People rarely correlate immigrant visa programs with securities law, but the EB-5 visa program is creating precarious situations for businesses that leverage it to raise capital. The US created the EB-5 visa program in 1990 to inject needed capital into economically depressed areas. The program allows foreign residents to invest $900,000 – 1.8 million (these amounts become effective on November 21, 2019) into certain job-creating “new commercial enterprises” and receive a green card in exchange. In many instances, an EB-5 “regional center” will package multiple EB-5 investments together for a single project. The number of EB-5 investors allowed into a project is capped at a certain level based on the number of jobs it will create. For more information on the program, you can visit the US Citizenship and Immigration Services’ website.
The EB-5 visa program was thrust into the spotlight recently in response to the Hudson Yards project in New York City. The project raised at least $1.2 billion in EB-5 capital and exposed pitfalls related to the visa program’s politicization. While many of these problems have been addressed in amendments set to go into effect later this year, at least one major issue remains: federal and state securities laws.
Recent enforcement actions by the U.S. Securities and Exchange Commission (SEC) are exposing cracks in many regional center’s operating procedures. The Securities and Exchange Act prohibits unlicensed “broker-dealers” from, among other things, soliciting the sale of securities. 15 U.S.C. § 78o. When an unlicensed broker-dealer is involved, the purchaser of the security—here, an EB-5 investor—may have the right to rescind the sale. 15 U.S.C. § 78cc(b). The SEC has, however, carved out a narrow “finder’s exception” that generally allows an unlicensed person to introduce a potential investor to an investment. Finders can even, in some situations, earn a fee for the introduction. The line between a finder and a broker-dealer is fine and evolving. One of the many factors the SEC analyzes when making this determination is whether the “finder’s” compensation depends on the investor’s purchase of the security. When a “finder’s fee” looks more like a commission, the SEC may decide that the “finder” is actually an unlicensed broker-dealer.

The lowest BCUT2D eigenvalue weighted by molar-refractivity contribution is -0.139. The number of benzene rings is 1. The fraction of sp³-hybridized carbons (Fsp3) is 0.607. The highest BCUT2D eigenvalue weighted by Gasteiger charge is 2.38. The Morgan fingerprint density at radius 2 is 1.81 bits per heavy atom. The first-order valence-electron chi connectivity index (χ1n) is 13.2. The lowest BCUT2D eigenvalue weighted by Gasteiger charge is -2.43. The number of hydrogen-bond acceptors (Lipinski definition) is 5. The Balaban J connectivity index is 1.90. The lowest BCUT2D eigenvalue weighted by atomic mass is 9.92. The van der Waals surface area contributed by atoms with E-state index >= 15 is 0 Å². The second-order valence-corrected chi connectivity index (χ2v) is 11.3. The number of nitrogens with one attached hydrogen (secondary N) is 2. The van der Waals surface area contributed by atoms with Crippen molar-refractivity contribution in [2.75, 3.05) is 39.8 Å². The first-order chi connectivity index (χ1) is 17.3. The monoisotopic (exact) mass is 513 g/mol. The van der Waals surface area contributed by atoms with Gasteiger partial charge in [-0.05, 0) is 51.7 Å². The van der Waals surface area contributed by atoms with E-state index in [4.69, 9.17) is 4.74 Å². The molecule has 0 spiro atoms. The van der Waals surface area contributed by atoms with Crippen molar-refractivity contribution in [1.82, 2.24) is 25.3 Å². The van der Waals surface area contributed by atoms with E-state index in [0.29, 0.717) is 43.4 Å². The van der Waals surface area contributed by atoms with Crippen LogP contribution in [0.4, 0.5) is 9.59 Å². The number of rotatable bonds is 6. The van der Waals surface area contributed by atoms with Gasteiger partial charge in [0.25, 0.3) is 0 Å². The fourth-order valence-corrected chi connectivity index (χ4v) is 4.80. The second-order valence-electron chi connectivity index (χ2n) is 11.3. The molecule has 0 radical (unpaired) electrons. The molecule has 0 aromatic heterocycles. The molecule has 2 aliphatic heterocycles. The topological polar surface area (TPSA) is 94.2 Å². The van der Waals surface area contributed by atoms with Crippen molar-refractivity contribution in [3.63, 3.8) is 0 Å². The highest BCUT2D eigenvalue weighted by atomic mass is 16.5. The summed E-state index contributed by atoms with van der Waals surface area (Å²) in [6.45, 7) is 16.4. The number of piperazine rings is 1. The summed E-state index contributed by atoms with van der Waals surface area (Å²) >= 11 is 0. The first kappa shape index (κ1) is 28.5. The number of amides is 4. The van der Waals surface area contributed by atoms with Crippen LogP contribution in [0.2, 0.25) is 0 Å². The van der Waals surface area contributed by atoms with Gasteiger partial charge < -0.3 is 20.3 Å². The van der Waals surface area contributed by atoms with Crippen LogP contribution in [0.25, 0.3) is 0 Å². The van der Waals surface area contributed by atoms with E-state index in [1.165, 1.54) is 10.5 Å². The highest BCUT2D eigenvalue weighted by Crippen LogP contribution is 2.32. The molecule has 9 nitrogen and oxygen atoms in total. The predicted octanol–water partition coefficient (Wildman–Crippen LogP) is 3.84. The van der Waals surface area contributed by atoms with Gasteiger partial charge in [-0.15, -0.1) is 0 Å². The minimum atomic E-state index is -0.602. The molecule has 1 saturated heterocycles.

Why does this matter for EB-5 investors and regional centers? In most cases, the EB-5 investor will buy in to the “new commercial enterprise” through the purchase of a security, such as a membership interest in an LLC. Because this qualifies as the sale of a security, a business that accepts EB-5 investments without considering the securities implications leaves itself at risk. This risk is increasingly apparent as it relates to unlicensed “finders” and their “finder’s fees.” Just last month, the Ninth Circuit affirmed a nearly $2 million judgment against an immigration attorney for receiving undisclosed commissions on his EB-5 clients’ investments. The Court found that the attorney broke securities laws by acting as a broker-dealer without being licensed. This, undoubtedly, exposed many securities transactions to investor rescission actions. The case is U.S. Securities & Exchange Commission v. Hui Feng; Law Offices of Feng and Associates PC, No. 17-56522, in the Court of Appeals for the Ninth Circuit.
At Burford Perry LLP, our Texas securities lawyers have extensive experience with all types of securities matters, including EB-5 visa program-related litigation. Burford Perry recently secured a confidential settlement for a client who had invested in a high rise apartment complex through an EB-5 regional center. We understand the complexities and technicalities of securities laws and work to protect our clients’ best interests to secure a successful outcome. Contact one of our dedicated attorneys today to schedule an appointment to discuss your securities litigation issues.